Iraq said Wednesday it would ignore any U.N. Security Council resolution authorizing the use of force to drive it out of Kuwait.
"Any decision taken by the Security Council under the present U.S. hegemony is of no concern to us," said al-Thawra, newspaper of the ruling Baath Party."It will not force us to step back or relinquish our national historical rights," it added.
Meanwhile, the Pentagon said Baghdad is defiantly sending more troops into Kuwait as the United Nations prepares to vote on a U.S.-sponsored resolution demanding that Iraq withdraw from Kuwait by Jan. 15 or face the likelihood of attack.
The Bush administration, building its case for military action to end the nearly 4-month-old crisis, charged Tuesday that Iraq could produce a crude nuclear bomb within a year.
However, international nuclear inspectors who visited Iraq last week said they saw no such evidence.
White House spokesman Marlin Fitzwater rejected the report by the International Atomic Energy Agency. "We think the International Atomic Energy Agency is wrong," said Fitzwater. "They see only what they want to see."
Fitzwater repeated President Bush's contention that Baghdad will have a nuclear device in six months. Iraq's deputy foreign minister said Wednesday in Baghdad that Bush should initiate talks with Saddam Hussein to restore peace in the gulf, although he did not offer concessions regarding Kuwait.
Iraq has called for dialogue with the United States previously, but U.S. officials have said there is nothing to discuss as long as Iraq refuses to free all foreign hostages and withdraw unconditionally from Kuwait.
Iraq's deputy prime minister, Taha Yassin Ramadan, said Bush "is leading the entire world to a ruinous war" and "has no choice other than to come to his senses and initiate a dialogue."
Ramadan indicated, however, that Iraq had not softened its position on Kuwait, saying it was intent on ousting "aggressors and traitors" from Arab land.
China won't vote yes
China's foreign minister, Qian Qichen, said in Beijing Wednesday his country would not vote for the U.N. use-of-force resolution. But he refused to say whether China would veto the measure, which it could do as one of five permanent members of the U.N. Security Council.
U.S. officials say the Chinese have promised not to oppose the resolution.
Qian was to meet with Secretary of State James A. Baker III Wednesday night and may be seeking concessions in return for abstaining during Thursday's U.N. vote.
China wants Washington to lift economic sanctions it imposed following the June 1989 military crackdown that crushed China's pro-democracy movement. Qian's is the first official visit by a Chinese minister since the crackdown.
Pentagon notes Iraqi buildup
The Pentagon estimated Tuesday that Iraq has 450,000 troops in the Kuwaiti theater of operations, up 20,000 from last week. About 230,000 U.S. soldiers are in the region and about 200,000 more are to be sent in coming weeks.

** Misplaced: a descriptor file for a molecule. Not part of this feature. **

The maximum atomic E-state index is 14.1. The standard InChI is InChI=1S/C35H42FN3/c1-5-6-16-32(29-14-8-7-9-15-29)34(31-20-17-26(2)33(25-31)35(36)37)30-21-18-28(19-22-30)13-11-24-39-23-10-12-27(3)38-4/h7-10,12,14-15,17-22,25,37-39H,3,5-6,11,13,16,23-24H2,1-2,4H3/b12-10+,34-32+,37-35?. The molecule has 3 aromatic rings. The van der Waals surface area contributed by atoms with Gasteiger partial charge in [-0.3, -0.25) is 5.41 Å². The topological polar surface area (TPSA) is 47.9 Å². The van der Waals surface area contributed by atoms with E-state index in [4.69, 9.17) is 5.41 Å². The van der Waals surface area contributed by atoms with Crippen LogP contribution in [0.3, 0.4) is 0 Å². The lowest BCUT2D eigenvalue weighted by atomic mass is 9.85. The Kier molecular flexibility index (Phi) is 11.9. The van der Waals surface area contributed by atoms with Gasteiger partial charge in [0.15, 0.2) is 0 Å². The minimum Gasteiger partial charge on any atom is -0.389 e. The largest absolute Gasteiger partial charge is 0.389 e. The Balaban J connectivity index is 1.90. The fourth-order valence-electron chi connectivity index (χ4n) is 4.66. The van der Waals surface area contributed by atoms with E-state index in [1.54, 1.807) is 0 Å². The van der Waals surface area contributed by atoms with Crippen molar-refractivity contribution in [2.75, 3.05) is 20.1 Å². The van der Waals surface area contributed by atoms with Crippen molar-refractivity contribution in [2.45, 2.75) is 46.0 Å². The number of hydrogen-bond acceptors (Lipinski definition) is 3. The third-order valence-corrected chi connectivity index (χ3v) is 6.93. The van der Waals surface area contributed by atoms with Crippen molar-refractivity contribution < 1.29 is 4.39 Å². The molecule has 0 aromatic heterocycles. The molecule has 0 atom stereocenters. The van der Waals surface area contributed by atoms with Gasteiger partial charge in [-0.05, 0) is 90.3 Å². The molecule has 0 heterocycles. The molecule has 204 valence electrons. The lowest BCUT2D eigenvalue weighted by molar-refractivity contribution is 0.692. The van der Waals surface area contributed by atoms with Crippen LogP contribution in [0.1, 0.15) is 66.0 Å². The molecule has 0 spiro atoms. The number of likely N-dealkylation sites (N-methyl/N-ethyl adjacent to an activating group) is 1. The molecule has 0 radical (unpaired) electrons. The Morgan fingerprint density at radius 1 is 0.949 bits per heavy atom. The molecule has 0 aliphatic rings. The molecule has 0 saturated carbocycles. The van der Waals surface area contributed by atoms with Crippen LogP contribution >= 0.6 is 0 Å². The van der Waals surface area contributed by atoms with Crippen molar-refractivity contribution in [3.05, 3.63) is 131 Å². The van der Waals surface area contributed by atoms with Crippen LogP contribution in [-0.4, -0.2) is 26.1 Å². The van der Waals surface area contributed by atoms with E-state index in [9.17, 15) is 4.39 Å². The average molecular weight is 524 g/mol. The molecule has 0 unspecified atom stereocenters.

Pentagon spokesman Pete Williams said any Iraqi buildup in the region is a further indication that Saddam has no intention of complying with demands that he withdraw, which are already backed by a U.N.-ordered trade embargo.
Iraqi troops seized Kuwait on Aug. 2 in a dispute over oil, land and money.
Iraq will have until Jan. 15 to pull its troops from Kuwait before it faces the prospect of U.N.-authorized military action, Soviet U.N. Ambassador Yuli M. Vorontsov said Tuesday. Soviet and U.S. diplomats fixed the deadline in the past 24 hours, said Western diplomats who spoke on condition of anonymity.
The resolution authorizes "all necessary means" to get Iraq out of Kuwait after that deadline.
Even without China's support, the draft resolution has more than enough pledges of positive votes to pass.
Pentagon estimates that Iraq could produce a "very crude" nuclear device within a year have prompted concern that it could be used against U.S. troops in Saudi Arabia, spokesman Williams said in Washington.
Such a device might not be delivered from an airplane or "weaponized in the traditional sense of a nuclear weapon, but it would be capable of doing some damage, of producing some kind of yield," he said.
Gary Milhollin of the Wisconsin Project on Nuclear Arms Control said the administration is exaggerating the danger of Iraq's nuclear program in an effort to gain support for the U.N. resolution authorizing use of force.
Milhollin, a nuclear expert, said he didn't think it was a "credible scenario" that Iraq would have nuclear weapons in less than a year.
Sen. Edward Kennedy, a member of the Senate Armed Services Committee, says he has knowledge that Iraq could not acquire nuclear weapons within two years.
The Massachusetts Democrat has urged that economic sanctions against Iraq remain in place for a year or two before any military action is taken.
Saddam meets Ali
Saddam on Tuesday said after meeting with boxing great Muhammad Ali in Baghdad that a number of Americans held in Iraq would soon be allowed to leave the country.
In an interview, Ali said the number of hostages Saddam promised to free was not specified but that he would remain in Baghdad until they could fly home. He met Tuesday with some of the Americans detained in Baghdad as "human shields" in case of attack by multinational troops.
Ali, on a mission to Baghdad on behalf of a number of American peace groups, arrived in the Iraqi capital last Wednesday.
He met Tuesday with Saddam for about 50 minutes. During the meeting, the president reiterated his stand on the need for a peaceful settlement to the crisis.
Ali said he told the Iraqi leader that a release would be "good for maintaining peace in the area and good for the image of Iraq in the United States."